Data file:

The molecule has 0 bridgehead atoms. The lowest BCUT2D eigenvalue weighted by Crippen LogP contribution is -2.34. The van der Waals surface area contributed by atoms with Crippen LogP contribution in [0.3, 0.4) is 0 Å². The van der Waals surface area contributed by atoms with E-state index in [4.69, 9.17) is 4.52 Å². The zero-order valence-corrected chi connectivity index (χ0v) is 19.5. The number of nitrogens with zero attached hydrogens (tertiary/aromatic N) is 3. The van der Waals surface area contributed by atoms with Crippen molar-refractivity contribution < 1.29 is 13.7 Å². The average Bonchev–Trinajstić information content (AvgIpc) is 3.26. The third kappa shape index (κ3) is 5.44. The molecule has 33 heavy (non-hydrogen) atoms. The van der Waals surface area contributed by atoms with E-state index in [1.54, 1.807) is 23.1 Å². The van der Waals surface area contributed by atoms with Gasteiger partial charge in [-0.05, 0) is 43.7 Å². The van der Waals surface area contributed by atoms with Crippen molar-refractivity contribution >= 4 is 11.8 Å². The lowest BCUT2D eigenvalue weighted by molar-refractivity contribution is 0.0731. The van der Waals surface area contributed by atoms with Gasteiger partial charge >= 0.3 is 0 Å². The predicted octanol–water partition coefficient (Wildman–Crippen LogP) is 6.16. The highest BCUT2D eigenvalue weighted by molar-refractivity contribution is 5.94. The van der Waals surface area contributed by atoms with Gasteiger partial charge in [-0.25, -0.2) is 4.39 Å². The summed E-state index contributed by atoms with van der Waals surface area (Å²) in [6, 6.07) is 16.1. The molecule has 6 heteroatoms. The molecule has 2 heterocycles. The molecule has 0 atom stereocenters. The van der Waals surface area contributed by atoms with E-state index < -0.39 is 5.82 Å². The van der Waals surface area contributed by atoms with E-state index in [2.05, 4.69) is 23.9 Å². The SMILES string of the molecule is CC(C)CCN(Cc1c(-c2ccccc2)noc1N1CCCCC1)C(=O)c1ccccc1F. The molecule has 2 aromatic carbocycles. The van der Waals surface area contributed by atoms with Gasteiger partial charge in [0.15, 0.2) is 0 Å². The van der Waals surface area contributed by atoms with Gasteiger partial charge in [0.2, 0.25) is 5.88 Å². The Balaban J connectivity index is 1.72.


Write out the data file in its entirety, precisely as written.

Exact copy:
The molecule has 0 bridgehead atoms. The lowest BCUT2D eigenvalue weighted by Crippen LogP contribution is -2.34. The van der Waals surface area contributed by atoms with Crippen LogP contribution in [0.3, 0.4) is 0 Å². The van der Waals surface area contributed by atoms with E-state index in [4.69, 9.17) is 4.52 Å². The zero-order valence-corrected chi connectivity index (χ0v) is 19.5. The number of nitrogens with zero attached hydrogens (tertiary/aromatic N) is 3. The van der Waals surface area contributed by atoms with Crippen molar-refractivity contribution < 1.29 is 13.7 Å². The average Bonchev–Trinajstić information content (AvgIpc) is 3.26. The third kappa shape index (κ3) is 5.44. The molecule has 33 heavy (non-hydrogen) atoms. The van der Waals surface area contributed by atoms with E-state index in [1.54, 1.807) is 23.1 Å². The van der Waals surface area contributed by atoms with Gasteiger partial charge in [-0.05, 0) is 43.7 Å². The van der Waals surface area contributed by atoms with Crippen molar-refractivity contribution >= 4 is 11.8 Å². The lowest BCUT2D eigenvalue weighted by molar-refractivity contribution is 0.0731. The van der Waals surface area contributed by atoms with Gasteiger partial charge >= 0.3 is 0 Å². The predicted octanol–water partition coefficient (Wildman–Crippen LogP) is 6.16. The highest BCUT2D eigenvalue weighted by molar-refractivity contribution is 5.94. The van der Waals surface area contributed by atoms with Gasteiger partial charge in [-0.25, -0.2) is 4.39 Å². The summed E-state index contributed by atoms with van der Waals surface area (Å²) in [6, 6.07) is 16.1. The molecule has 6 heteroatoms. The molecule has 2 heterocycles. The molecule has 0 atom stereocenters. The van der Waals surface area contributed by atoms with E-state index < -0.39 is 5.82 Å². The van der Waals surface area contributed by atoms with E-state index in [2.05, 4.69) is 23.9 Å². The SMILES string of the molecule is CC(C)CCN(Cc1c(-c2ccccc2)noc1N1CCCCC1)C(=O)c1ccccc1F. The molecule has 2 aromatic carbocycles. The van der Waals surface area contributed by atoms with Gasteiger partial charge in [0.15, 0.2) is 0 Å². The van der Waals surface area contributed by atoms with Gasteiger partial charge in [0.2, 0.25) is 5.88 Å². The Balaban J connectivity index is 1.72.